Our first point of interest is located at the adjacent concrete block plant. Drive past the CSX entrance to the concrete plant's entrance and main office, then look to the left rear toward the tracks to see a small coal loader. This rusting structure was a portable loader owned by Rubicoals, Inc which found a permanent home on the Pennington Block property. The loader, which still has air in its tires, hasn't been used in years and the 11 car, "Pennington Block" siding was removed during installation of concrete ties on the mainline several years ago. The people in the office are very friendly and more than willing to let you go back for a closer look but do stop and ask first.

Take KY26 south again and go about a mile until you pass under a new highway bridge. This is the bypass I mentioned earlier and should be completed by late summer. The bridge is just north of the Bacon Creek CTC signal lights which are lit only if traffic is moving. Continue south as the rails follow the road within a few feet but slightly higher in elevation. We'll travel about two miles and be looking for KY6 at the second gated and signaled crossing to your left at the small community of Woodbine. Turn left onto KY6, cross the dual mainline trackage, then look immediatly to your left. The large slab of green tinted concrete is all that's left of the truck-dump which supplied the Andy Frost Tipple. This site, which was removed about 1985, last belonged to the Woodbine Coal Company and had been a smaller wooden & steel structure consisting of a wood- framed truck-dump, a crusher/screening device, and a steel conveyor leading up to the coal chute. The short 12 car, "Woodbine" siding has also been removed. The wide, gravel & coal covered ex-home of this tipple now provides a great photo location during the morning hours for southbound trains.

While we're in Woodbine, lets run over and see the old spur that ran about a mile from the mainline up Lynn Camp Creek. From the crossing, KY6 makes a tight 90 degree righthand turn just in front of a Conoco gas station, then makes a second 90 degree lefthand turn to avoid running through Benge's Country Super- market. As the road straightens out, you'll pass a few houses on both sides of the road and then come to a large empty field on your right with a gravel road running across it. This road is located right after you cross a very small bridge over Eaton Branch and just the other side of a yellow "Curvy Road" sign about a half mile from KY26. Turn right on the gravel road and drive back until you cross the twin tracks of the Nancy Spur. Up until 1992, this had been the home of Richland Coal Company's Nancy Tipple. The facilities here consisted of a dual truck capacity truck-dump with a conveyor running up to a metal-siding covered coal bin which featured dual, movable coal chutes for loading hoppers on both of the storage tracks. Coal trucks would bring in loads from out-lying mines and dump their contents directly on the ground. Bulldozers and front-end loaders were then used to form storage piles or move the coal to the truck- dump. Although this structure resembled a first generation flood-loader, hoppers were slowly pulled under each chute by a powered winch and cable making filling out a unit train an all day job. Today, the Nancy Spur is still in use by a local railroad car salvage and repair operator. Old rail cars of all types may be found stored here in various stages of being dismantled with 27 ex-D&H gondolas present December 17th. The old coal storage yard is now host to a pile of used sideframes that must number in the thousands.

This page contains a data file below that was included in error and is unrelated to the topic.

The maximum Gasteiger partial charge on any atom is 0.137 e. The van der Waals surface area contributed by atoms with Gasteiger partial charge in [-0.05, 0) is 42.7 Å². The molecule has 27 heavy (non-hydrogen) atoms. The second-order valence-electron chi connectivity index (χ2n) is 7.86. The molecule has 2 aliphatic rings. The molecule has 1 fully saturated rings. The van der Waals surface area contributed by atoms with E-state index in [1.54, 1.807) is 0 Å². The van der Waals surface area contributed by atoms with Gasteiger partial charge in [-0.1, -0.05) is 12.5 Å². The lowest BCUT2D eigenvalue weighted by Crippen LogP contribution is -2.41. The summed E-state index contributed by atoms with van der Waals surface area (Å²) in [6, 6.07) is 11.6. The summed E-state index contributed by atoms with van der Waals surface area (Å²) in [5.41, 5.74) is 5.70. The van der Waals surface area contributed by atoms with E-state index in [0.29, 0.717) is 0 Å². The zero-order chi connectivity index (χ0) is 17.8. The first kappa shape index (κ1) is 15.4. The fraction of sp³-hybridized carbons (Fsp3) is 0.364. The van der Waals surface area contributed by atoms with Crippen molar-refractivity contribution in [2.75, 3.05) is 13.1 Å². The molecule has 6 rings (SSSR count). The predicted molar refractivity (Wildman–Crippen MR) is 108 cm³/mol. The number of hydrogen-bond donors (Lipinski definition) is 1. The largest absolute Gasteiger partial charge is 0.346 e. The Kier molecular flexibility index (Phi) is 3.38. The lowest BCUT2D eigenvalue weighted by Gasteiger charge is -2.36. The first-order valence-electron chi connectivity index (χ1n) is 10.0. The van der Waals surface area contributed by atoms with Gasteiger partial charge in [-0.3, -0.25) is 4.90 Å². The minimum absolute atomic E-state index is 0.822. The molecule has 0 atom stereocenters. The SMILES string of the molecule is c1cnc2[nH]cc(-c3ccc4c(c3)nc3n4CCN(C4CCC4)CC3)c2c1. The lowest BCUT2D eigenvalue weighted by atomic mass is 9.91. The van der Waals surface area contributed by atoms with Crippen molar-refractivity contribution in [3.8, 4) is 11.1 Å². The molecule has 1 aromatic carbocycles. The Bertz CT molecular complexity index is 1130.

Get back to KY26 and turn left or southward again. After several hundred yards, you'll come to another gated crossing on your left at the entrance to General Shale Brick's Plant #33. The southern switch for the wye leading to the Nancy Spur is visible to the left of the crossing, while another switch on your right leads to a siding servicing the brick plant and a small lumberyard just to the south. Directly ahead of you and just visible over the roof of the brick plant is a large active strip mine.

Continue down KY26 and pass by the lumberyard and home- builders supply. As the road parallels the tracks, start looking for a high concrete bridge spanning the tracks about a mile from the brick plant. Just past the bridge, the tracks swing off to the east and part company with KY26 briefly as they round a long sweeping righthand curve which will soon take them over 26 to parallel the road on your right. Taking the one-lane road which crosses over the right-of-way at this bridge will allow you to stay beside a train most of the way down to the southern end of this double track section at Faber. This is helpful if you want to photograph a southbound waiting on a slow northbound to clear the stretch of single trackage between here and the next passing siding some 8 miles away. KY26 meanwhile will duck under the now-single-track KD main through a concrete underpass sporting the colors of the local football team.